Posts categorized “lecture”.

Diane Ravitch

Heard Diane Ravitch speak at Vanderbilt yesterday. As usual, I was impressed with her work and found myself agreeing with most everything she discussed. The format was less inspiring, however—mostly a “preaching to the choir” series of 15-second conclusions followed by clapping and cheering from the audience. In a discussion with some of my classmates afterward, I found myself defending her work with reference to the one or two books I’ve read, because the talk never went into details and evidence. Much of what is inspiring to me about Diane Ravitch is that she has changed her views in the face of data, and certainly it is difficult to give a popular talk purely on the presentation of data. Considering the audience’s reaction, however, it would seem she catered her talk perfectly. My only objection to the content was a flippant comment about the teaching of creationism in religious schools, which is certainly an issue, but not an across-the-board policy, as she made it sound.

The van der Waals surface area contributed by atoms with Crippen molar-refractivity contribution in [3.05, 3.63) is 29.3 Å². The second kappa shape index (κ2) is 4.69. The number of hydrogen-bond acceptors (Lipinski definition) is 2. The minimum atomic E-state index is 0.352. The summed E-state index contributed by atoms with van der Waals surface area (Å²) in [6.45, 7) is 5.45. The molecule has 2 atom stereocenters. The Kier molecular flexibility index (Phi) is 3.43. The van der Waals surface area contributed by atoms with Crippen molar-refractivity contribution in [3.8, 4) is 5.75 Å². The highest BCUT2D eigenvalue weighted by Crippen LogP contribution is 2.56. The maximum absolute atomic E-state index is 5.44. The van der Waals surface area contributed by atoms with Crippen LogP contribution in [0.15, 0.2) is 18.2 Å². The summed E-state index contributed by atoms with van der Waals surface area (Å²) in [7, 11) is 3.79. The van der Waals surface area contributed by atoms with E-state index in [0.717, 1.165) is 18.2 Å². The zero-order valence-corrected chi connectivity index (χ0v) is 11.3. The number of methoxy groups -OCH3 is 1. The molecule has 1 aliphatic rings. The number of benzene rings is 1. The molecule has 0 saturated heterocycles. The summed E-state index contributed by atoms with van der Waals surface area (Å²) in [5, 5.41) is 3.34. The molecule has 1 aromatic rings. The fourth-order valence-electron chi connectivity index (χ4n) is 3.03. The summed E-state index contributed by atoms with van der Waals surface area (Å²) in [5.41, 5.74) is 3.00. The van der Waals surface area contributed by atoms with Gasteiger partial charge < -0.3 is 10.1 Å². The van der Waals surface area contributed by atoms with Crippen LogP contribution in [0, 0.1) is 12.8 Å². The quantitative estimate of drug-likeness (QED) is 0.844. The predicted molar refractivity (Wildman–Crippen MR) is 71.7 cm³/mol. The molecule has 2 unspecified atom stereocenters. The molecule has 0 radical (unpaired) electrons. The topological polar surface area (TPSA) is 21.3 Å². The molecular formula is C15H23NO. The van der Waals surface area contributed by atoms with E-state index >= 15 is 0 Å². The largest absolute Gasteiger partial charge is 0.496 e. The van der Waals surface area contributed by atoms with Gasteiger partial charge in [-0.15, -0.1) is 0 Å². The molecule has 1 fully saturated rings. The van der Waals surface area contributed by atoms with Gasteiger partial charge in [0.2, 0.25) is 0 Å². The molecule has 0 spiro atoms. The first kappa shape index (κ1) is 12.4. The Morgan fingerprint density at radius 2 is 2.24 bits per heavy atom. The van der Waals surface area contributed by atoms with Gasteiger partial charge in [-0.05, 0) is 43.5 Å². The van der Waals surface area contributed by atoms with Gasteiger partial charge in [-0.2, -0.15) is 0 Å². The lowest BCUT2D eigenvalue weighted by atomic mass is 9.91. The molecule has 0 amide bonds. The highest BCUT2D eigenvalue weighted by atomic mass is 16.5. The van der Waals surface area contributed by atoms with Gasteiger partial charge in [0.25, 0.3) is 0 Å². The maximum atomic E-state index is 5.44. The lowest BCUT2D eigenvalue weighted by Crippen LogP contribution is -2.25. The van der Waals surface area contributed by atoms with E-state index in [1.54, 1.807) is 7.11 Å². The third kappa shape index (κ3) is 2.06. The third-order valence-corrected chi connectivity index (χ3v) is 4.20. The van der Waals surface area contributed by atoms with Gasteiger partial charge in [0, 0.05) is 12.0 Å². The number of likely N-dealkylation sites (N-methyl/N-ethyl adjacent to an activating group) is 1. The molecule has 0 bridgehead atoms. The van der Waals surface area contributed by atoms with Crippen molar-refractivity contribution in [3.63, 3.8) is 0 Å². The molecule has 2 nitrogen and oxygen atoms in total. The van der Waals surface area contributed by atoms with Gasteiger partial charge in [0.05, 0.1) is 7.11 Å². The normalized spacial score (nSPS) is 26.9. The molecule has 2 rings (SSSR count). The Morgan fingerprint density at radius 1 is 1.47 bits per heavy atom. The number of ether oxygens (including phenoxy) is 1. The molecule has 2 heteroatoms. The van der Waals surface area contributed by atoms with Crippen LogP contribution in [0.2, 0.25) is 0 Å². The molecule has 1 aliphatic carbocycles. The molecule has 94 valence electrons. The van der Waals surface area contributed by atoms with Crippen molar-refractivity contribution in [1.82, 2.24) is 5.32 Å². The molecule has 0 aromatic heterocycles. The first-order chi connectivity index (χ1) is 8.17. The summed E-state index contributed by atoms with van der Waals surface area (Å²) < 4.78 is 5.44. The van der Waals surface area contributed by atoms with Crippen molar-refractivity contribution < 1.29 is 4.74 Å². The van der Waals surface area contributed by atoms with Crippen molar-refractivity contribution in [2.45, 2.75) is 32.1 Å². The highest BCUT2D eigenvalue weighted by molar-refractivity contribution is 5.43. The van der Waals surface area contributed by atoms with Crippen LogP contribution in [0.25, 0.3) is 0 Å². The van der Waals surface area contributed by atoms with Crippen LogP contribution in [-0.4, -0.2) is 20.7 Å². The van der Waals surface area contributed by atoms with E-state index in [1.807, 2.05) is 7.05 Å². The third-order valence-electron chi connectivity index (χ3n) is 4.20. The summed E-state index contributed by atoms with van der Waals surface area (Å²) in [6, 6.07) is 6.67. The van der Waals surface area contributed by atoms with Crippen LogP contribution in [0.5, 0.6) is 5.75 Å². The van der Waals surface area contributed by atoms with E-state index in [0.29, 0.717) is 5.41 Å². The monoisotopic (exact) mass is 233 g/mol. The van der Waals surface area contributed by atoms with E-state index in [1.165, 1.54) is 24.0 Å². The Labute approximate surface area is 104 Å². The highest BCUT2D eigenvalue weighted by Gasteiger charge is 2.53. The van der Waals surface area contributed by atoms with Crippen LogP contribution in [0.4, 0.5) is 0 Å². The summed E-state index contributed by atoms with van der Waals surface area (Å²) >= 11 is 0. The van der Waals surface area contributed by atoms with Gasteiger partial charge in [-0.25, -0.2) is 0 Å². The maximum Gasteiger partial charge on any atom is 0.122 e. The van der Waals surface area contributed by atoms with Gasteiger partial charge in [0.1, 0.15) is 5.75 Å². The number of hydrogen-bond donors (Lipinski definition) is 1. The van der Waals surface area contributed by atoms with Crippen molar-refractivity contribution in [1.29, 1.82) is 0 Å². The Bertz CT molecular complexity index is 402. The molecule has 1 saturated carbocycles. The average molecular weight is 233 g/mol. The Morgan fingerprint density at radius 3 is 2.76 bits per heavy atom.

Mastering Self-Control

Went to see Roy Baumeister and John Tierney give a brief talk about willpower (based on their book “Willpower”) at Town Hall last night. It was a cursory talk, though Baumeister’s observations of “decision fatigue” were intriguing, as were his claims that similar phenomena illustrate that willpower acts as a muscle. Unfortunately for me, follow-up questions about ADD and other specifics about the potential applications of his theory were barely addressed. In particular, I wonder what Baumeister would say about notions of self-efficacy, which are (for me) a more compelling explanation, at least of the data presented in this 30 minute talk.